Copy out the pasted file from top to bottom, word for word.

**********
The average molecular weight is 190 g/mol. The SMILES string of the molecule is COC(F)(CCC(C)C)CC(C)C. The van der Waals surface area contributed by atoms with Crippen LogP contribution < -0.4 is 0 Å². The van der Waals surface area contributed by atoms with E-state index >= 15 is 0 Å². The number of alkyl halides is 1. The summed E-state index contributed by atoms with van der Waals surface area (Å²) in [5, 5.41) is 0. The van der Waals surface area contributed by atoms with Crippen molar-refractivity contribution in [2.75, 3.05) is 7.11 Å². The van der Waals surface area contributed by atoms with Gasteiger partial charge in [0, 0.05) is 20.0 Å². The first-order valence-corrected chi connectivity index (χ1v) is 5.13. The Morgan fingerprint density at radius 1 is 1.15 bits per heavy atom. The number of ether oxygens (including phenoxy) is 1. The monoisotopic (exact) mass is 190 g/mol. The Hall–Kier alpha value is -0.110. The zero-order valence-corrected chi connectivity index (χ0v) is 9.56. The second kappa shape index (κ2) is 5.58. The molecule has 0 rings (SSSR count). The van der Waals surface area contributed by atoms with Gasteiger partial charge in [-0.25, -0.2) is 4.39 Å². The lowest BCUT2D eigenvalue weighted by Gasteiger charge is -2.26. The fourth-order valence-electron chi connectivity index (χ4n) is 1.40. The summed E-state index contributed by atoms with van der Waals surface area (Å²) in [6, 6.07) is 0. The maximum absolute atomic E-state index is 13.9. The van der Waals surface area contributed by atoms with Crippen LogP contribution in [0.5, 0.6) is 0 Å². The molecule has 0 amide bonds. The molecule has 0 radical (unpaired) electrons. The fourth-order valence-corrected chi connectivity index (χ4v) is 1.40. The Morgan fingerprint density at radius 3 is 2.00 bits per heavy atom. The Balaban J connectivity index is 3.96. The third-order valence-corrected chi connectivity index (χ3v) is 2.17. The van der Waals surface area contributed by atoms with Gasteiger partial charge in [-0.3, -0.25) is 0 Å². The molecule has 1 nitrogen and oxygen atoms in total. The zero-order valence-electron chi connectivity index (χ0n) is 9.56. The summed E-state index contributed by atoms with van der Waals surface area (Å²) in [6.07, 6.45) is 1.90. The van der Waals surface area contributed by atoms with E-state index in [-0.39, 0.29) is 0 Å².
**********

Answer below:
The average molecular weight is 190 g/mol. The SMILES string of the molecule is COC(F)(CCC(C)C)CC(C)C. The van der Waals surface area contributed by atoms with Crippen LogP contribution < -0.4 is 0 Å². The van der Waals surface area contributed by atoms with E-state index >= 15 is 0 Å². The number of alkyl halides is 1. The summed E-state index contributed by atoms with van der Waals surface area (Å²) in [5, 5.41) is 0. The van der Waals surface area contributed by atoms with Crippen molar-refractivity contribution in [2.75, 3.05) is 7.11 Å². The van der Waals surface area contributed by atoms with Gasteiger partial charge in [0, 0.05) is 20.0 Å². The first-order valence-corrected chi connectivity index (χ1v) is 5.13. The Morgan fingerprint density at radius 1 is 1.15 bits per heavy atom. The number of ether oxygens (including phenoxy) is 1. The monoisotopic (exact) mass is 190 g/mol. The Hall–Kier alpha value is -0.110. The zero-order valence-corrected chi connectivity index (χ0v) is 9.56. The second kappa shape index (κ2) is 5.58. The molecule has 0 rings (SSSR count). The van der Waals surface area contributed by atoms with Gasteiger partial charge in [-0.25, -0.2) is 4.39 Å². The lowest BCUT2D eigenvalue weighted by Gasteiger charge is -2.26. The fourth-order valence-electron chi connectivity index (χ4n) is 1.40. The summed E-state index contributed by atoms with van der Waals surface area (Å²) in [6, 6.07) is 0. The maximum absolute atomic E-state index is 13.9. The van der Waals surface area contributed by atoms with Crippen LogP contribution in [0.5, 0.6) is 0 Å². The molecule has 0 amide bonds. The molecule has 0 radical (unpaired) electrons. The fourth-order valence-corrected chi connectivity index (χ4v) is 1.40. The Morgan fingerprint density at radius 3 is 2.00 bits per heavy atom. The Balaban J connectivity index is 3.96. The third-order valence-corrected chi connectivity index (χ3v) is 2.17. The van der Waals surface area contributed by atoms with Gasteiger partial charge in [-0.3, -0.25) is 0 Å². The molecule has 1 nitrogen and oxygen atoms in total. The zero-order valence-electron chi connectivity index (χ0n) is 9.56. The summed E-state index contributed by atoms with van der Waals surface area (Å²) in [6.07, 6.45) is 1.90. The van der Waals surface area contributed by atoms with E-state index in [-0.39, 0.29) is 0 Å².